• Destination Application Name - The name of the YouTube application in the Stream URL field. This is located on the YouTube Live Control Room page for your event under the Stream Settings tab. The application name appears after the host name. In the following example, the application name is live2.

    • Destination Application Instance - Leave this field blank. A Destination Application Instance isn't required for YouTube stream targets.
    • Destination Host - The address of the YouTube server in the Stream URL field located on the Stream Settings tab of the YouTube Live Control Room page for your event. In the following example, the destination host is

    • Destination Port - The port number for your connection. RTMP connections use port 1935 by default.
    • Destination Stream Name - The name of the stream in the Stream name/key field located on the YouTube Live Control Room page for your event under the Stream Settings tab.
      Note: The Destination Stream Name is a 20-digit alpha-numeric code, not the Title of the stream you created in YouTube. See Create a live stream in YouTube Studio for more information.
    • User Name and Password - Your YouTube username and password for authentication.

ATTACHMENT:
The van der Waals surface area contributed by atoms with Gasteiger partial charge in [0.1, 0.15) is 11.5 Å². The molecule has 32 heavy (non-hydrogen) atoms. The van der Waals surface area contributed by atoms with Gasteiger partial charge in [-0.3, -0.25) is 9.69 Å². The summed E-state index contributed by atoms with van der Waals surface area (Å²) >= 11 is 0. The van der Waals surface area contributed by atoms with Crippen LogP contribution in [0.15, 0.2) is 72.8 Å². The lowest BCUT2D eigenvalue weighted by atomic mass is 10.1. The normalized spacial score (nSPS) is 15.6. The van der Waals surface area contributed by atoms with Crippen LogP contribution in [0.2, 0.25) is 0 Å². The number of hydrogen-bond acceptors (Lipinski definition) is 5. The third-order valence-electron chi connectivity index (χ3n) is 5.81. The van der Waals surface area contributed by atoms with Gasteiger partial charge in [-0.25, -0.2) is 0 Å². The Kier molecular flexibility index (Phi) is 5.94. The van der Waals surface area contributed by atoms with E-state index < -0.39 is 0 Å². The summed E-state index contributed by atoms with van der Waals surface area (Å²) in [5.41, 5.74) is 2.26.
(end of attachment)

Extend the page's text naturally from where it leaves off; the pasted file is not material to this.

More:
4. Click Add this target.
    Note: YouTube automatically creates lower-bitrate renditions of the stream for adaptive bitrate playback. No additional configuration is required.

Enable Stream Targets

Before you stream, you must enable the Stream Targets feature for the Wowza Streaming Engine application or the individual stream target you created.

  1. In the contents panel of your application, if you don't see a checkmark next to Stream Targets, click Stream Targets in the contents panel and then click Enable Stream Targets.

    When Stream Targets is enabled, a checkmark appears next to Stream Targets in the contents panel and the Stream Targets page shows Status is Enabled.

  2. If the Status of an individual stream target is Disabled, click the Enable icon for the stream in the Actions column.


  3. When prompted, click Restart Now so your change takes effect.

When the Stream Targets feature is enabled, the target status on the Stream Targets page displays one of the following statuses: